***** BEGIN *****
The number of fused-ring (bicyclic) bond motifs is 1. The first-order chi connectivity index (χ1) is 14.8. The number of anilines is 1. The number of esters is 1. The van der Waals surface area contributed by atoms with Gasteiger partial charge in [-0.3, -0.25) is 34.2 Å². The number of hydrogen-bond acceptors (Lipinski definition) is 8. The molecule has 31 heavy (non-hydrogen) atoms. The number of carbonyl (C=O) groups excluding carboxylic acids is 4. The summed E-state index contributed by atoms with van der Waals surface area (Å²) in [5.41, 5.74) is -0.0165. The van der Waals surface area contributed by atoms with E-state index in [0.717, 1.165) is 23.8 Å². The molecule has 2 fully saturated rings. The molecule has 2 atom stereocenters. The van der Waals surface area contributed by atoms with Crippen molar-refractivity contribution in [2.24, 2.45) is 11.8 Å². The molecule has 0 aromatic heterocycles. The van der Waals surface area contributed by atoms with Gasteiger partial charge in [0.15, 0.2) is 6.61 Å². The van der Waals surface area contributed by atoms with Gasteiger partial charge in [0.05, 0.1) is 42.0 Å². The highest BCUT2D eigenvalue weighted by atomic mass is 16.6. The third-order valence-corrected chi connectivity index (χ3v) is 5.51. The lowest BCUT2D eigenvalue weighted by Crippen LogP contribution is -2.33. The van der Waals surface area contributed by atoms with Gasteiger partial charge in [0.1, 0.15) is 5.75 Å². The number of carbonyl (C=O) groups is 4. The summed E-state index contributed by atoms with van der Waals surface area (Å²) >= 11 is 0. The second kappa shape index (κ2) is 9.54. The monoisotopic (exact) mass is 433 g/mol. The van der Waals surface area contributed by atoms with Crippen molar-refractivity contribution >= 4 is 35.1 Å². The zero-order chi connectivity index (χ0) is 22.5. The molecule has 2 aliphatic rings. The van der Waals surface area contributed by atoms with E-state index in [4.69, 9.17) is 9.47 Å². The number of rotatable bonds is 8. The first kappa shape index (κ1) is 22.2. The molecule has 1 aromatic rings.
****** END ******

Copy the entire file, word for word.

The number of fused-ring (bicyclic) bond motifs is 1. The first-order chi connectivity index (χ1) is 14.8. The number of anilines is 1. The number of esters is 1. The van der Waals surface area contributed by atoms with Gasteiger partial charge in [-0.3, -0.25) is 34.2 Å². The number of hydrogen-bond acceptors (Lipinski definition) is 8. The molecule has 31 heavy (non-hydrogen) atoms. The number of carbonyl (C=O) groups excluding carboxylic acids is 4. The summed E-state index contributed by atoms with van der Waals surface area (Å²) in [5.41, 5.74) is -0.0165. The van der Waals surface area contributed by atoms with E-state index in [0.717, 1.165) is 23.8 Å². The molecule has 2 fully saturated rings. The molecule has 2 atom stereocenters. The van der Waals surface area contributed by atoms with Crippen molar-refractivity contribution in [2.24, 2.45) is 11.8 Å². The molecule has 0 aromatic heterocycles. The van der Waals surface area contributed by atoms with Gasteiger partial charge in [0.15, 0.2) is 6.61 Å². The van der Waals surface area contributed by atoms with Gasteiger partial charge in [0.05, 0.1) is 42.0 Å². The highest BCUT2D eigenvalue weighted by atomic mass is 16.6. The third-order valence-corrected chi connectivity index (χ3v) is 5.51. The lowest BCUT2D eigenvalue weighted by Crippen LogP contribution is -2.33. The van der Waals surface area contributed by atoms with Gasteiger partial charge in [0.1, 0.15) is 5.75 Å². The number of carbonyl (C=O) groups is 4. The summed E-state index contributed by atoms with van der Waals surface area (Å²) >= 11 is 0. The second kappa shape index (κ2) is 9.54. The monoisotopic (exact) mass is 433 g/mol. The van der Waals surface area contributed by atoms with Crippen molar-refractivity contribution >= 4 is 35.1 Å². The zero-order chi connectivity index (χ0) is 22.5. The molecule has 2 aliphatic rings. The van der Waals surface area contributed by atoms with E-state index in [4.69, 9.17) is 9.47 Å². The number of rotatable bonds is 8. The first kappa shape index (κ1) is 22.2. The molecule has 1 aromatic rings.